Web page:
Animal trainer Melissa Millett, who trained the four cats who play the cat “Church” in the horror flick Pet Sematary, was in Toronto yesterday to talk about how to train cats for the film, which is now available on Blu-ray and DVD. She brought along Tonic, one of the four cats she rescued from an animal shelter.
I had the opportunity to meet them both and chat about the ins and outs of training cats. Prior to our interview, I noticed Tonic slept peacefully beside Melissa throughout her earlier interviews by phone with outlets based in the States. When I walked into the room, he immediately decided to show off the qualities that make him a great showbiz cat.
He sat up to see what was happening, began rubbing against Melissa and then he eventually crawled into her lap, hamming it up during the entire interview. Afterwards, I got to see a few of his tricks, including perching on a human’s shoulder and smiling for the camera. ~Alexandra Heilbron
How did you first become an animal trainer?
I first became an animal trainer from training my own dog as a sport and I fell in love with it. After about 10 years of that I opened up my dog training school. I wanted to promote my school so I created a trick show [Ultimutts] and I wanted to have the best trick show, so I got a cat. And that’s how I was discovered by a movie trainer, because there aren’t a lot of cat trainers out there.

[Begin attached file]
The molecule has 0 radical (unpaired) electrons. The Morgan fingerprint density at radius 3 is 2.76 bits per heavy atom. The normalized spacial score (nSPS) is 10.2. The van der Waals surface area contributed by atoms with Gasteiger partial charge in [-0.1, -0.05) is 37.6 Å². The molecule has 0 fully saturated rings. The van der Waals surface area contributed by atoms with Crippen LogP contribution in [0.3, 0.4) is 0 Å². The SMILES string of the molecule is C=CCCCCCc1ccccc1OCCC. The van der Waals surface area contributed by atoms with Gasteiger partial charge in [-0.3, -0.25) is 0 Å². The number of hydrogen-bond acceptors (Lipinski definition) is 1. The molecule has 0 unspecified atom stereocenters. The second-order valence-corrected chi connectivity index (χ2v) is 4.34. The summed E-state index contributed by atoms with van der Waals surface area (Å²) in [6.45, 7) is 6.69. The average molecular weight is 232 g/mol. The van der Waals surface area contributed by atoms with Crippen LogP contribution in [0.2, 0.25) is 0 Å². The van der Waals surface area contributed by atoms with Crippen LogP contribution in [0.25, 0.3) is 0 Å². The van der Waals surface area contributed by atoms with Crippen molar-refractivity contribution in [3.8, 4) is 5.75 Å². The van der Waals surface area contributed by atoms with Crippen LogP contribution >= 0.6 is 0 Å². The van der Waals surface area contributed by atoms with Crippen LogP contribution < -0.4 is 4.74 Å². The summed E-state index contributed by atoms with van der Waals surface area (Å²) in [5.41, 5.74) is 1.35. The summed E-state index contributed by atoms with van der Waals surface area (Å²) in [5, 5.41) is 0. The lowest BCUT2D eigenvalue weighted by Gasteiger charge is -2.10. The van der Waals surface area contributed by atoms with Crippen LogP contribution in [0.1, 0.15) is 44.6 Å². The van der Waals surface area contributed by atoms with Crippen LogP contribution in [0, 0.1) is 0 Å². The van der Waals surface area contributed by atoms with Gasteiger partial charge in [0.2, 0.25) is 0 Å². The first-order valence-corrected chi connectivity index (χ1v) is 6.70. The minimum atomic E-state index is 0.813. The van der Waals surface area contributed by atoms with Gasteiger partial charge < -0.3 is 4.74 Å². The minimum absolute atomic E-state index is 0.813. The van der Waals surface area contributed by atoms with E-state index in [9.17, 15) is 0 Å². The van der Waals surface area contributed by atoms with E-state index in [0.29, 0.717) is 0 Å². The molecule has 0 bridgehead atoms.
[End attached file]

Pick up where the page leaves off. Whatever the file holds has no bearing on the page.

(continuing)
Had you ever thought about training animals for movies?
Actually, I had never set my expectations so high. I just wanted to train animals, and I thought the dog training school was a reachable goal and then the trick school was, “Wow, you can do that as a career?” And then the movies was just, it just kept building. The pleasant surprise is that I would have loved to have been here, but I hadn’t envisioned it, so I’m happy to have found myself here.
How did you get the call to be part of Pet Sematary? Did your animals have to audition?
Kirk Jarrett, an animal coordinator of 30 years, searched me out because of my trick cat. And he won the contract [for the movie] based on his experience and my trick cat. So we were hired and we said, “Let us know what look you’re going for and we will pull that look out of a shelter and train that look for the movie.”
So your trick cat is not the one that was in the movie — you found new cats for Pet Sematary?